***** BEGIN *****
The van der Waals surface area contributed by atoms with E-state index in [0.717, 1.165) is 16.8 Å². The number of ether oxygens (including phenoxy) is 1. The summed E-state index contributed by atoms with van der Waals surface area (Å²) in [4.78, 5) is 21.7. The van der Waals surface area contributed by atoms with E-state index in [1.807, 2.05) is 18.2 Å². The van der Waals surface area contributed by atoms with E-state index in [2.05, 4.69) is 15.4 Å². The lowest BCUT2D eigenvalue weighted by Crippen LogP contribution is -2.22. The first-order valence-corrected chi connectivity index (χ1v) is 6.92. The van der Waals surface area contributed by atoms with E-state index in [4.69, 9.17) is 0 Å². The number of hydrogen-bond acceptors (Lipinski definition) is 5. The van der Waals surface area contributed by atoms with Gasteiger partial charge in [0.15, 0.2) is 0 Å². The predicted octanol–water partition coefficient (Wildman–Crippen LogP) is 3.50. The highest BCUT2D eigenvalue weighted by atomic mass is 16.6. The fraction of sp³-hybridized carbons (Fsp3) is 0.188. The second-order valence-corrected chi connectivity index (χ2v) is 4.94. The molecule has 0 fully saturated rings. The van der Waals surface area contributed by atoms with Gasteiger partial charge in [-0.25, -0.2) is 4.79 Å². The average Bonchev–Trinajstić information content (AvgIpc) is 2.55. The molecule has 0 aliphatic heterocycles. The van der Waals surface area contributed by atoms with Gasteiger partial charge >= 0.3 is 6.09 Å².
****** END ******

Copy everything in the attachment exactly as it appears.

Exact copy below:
The van der Waals surface area contributed by atoms with E-state index in [0.717, 1.165) is 16.8 Å². The number of ether oxygens (including phenoxy) is 1. The summed E-state index contributed by atoms with van der Waals surface area (Å²) in [4.78, 5) is 21.7. The van der Waals surface area contributed by atoms with E-state index in [1.807, 2.05) is 18.2 Å². The van der Waals surface area contributed by atoms with E-state index in [2.05, 4.69) is 15.4 Å². The lowest BCUT2D eigenvalue weighted by Crippen LogP contribution is -2.22. The first-order valence-corrected chi connectivity index (χ1v) is 6.92. The van der Waals surface area contributed by atoms with E-state index in [4.69, 9.17) is 0 Å². The number of hydrogen-bond acceptors (Lipinski definition) is 5. The van der Waals surface area contributed by atoms with Gasteiger partial charge in [0.15, 0.2) is 0 Å². The predicted octanol–water partition coefficient (Wildman–Crippen LogP) is 3.50. The highest BCUT2D eigenvalue weighted by atomic mass is 16.6. The fraction of sp³-hybridized carbons (Fsp3) is 0.188. The second-order valence-corrected chi connectivity index (χ2v) is 4.94. The molecule has 0 fully saturated rings. The van der Waals surface area contributed by atoms with Gasteiger partial charge in [-0.25, -0.2) is 4.79 Å². The average Bonchev–Trinajstić information content (AvgIpc) is 2.55. The molecule has 0 aliphatic heterocycles. The van der Waals surface area contributed by atoms with Gasteiger partial charge >= 0.3 is 6.09 Å².